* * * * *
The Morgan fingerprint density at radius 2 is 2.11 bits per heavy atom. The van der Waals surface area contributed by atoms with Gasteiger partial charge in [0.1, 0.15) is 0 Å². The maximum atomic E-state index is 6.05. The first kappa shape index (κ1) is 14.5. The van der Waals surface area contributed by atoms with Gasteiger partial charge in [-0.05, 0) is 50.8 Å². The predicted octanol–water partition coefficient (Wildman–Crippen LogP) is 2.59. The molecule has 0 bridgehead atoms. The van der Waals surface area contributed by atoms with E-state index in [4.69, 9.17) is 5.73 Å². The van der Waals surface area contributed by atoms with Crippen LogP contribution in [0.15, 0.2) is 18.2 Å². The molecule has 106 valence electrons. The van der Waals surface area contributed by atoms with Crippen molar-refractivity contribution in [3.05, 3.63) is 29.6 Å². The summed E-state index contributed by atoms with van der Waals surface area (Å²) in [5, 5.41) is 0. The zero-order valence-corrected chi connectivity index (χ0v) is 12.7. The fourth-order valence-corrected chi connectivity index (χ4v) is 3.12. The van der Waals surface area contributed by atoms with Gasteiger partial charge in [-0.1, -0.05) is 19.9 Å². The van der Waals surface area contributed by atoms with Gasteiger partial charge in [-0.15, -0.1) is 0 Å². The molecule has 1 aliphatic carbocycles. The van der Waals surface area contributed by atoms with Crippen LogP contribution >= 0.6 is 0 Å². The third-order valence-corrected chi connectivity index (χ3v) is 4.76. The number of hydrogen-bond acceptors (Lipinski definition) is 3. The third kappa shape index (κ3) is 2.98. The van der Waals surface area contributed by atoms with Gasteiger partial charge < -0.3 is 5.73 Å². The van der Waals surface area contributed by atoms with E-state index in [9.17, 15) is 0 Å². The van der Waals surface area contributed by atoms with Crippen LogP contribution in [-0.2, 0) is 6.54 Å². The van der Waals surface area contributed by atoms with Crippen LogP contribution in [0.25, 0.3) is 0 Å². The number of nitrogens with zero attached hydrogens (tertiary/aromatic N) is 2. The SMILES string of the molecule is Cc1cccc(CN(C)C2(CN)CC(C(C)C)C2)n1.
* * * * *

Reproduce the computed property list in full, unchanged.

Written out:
The Morgan fingerprint density at radius 2 is 2.11 bits per heavy atom. The van der Waals surface area contributed by atoms with Gasteiger partial charge in [0.1, 0.15) is 0 Å². The maximum atomic E-state index is 6.05. The first kappa shape index (κ1) is 14.5. The van der Waals surface area contributed by atoms with Gasteiger partial charge in [-0.05, 0) is 50.8 Å². The predicted octanol–water partition coefficient (Wildman–Crippen LogP) is 2.59. The molecule has 0 bridgehead atoms. The van der Waals surface area contributed by atoms with E-state index in [4.69, 9.17) is 5.73 Å². The van der Waals surface area contributed by atoms with Crippen LogP contribution in [0.15, 0.2) is 18.2 Å². The molecule has 106 valence electrons. The van der Waals surface area contributed by atoms with Crippen molar-refractivity contribution in [3.05, 3.63) is 29.6 Å². The summed E-state index contributed by atoms with van der Waals surface area (Å²) in [5, 5.41) is 0. The zero-order valence-corrected chi connectivity index (χ0v) is 12.7. The fourth-order valence-corrected chi connectivity index (χ4v) is 3.12. The van der Waals surface area contributed by atoms with Gasteiger partial charge in [-0.1, -0.05) is 19.9 Å². The van der Waals surface area contributed by atoms with Gasteiger partial charge in [-0.15, -0.1) is 0 Å². The molecule has 1 aliphatic carbocycles. The van der Waals surface area contributed by atoms with Crippen LogP contribution >= 0.6 is 0 Å². The third-order valence-corrected chi connectivity index (χ3v) is 4.76. The number of hydrogen-bond acceptors (Lipinski definition) is 3. The third kappa shape index (κ3) is 2.98. The van der Waals surface area contributed by atoms with Gasteiger partial charge < -0.3 is 5.73 Å². The van der Waals surface area contributed by atoms with E-state index in [9.17, 15) is 0 Å². The van der Waals surface area contributed by atoms with Crippen LogP contribution in [-0.2, 0) is 6.54 Å². The van der Waals surface area contributed by atoms with Crippen LogP contribution in [0.25, 0.3) is 0 Å². The number of nitrogens with zero attached hydrogens (tertiary/aromatic N) is 2. The SMILES string of the molecule is Cc1cccc(CN(C)C2(CN)CC(C(C)C)C2)n1.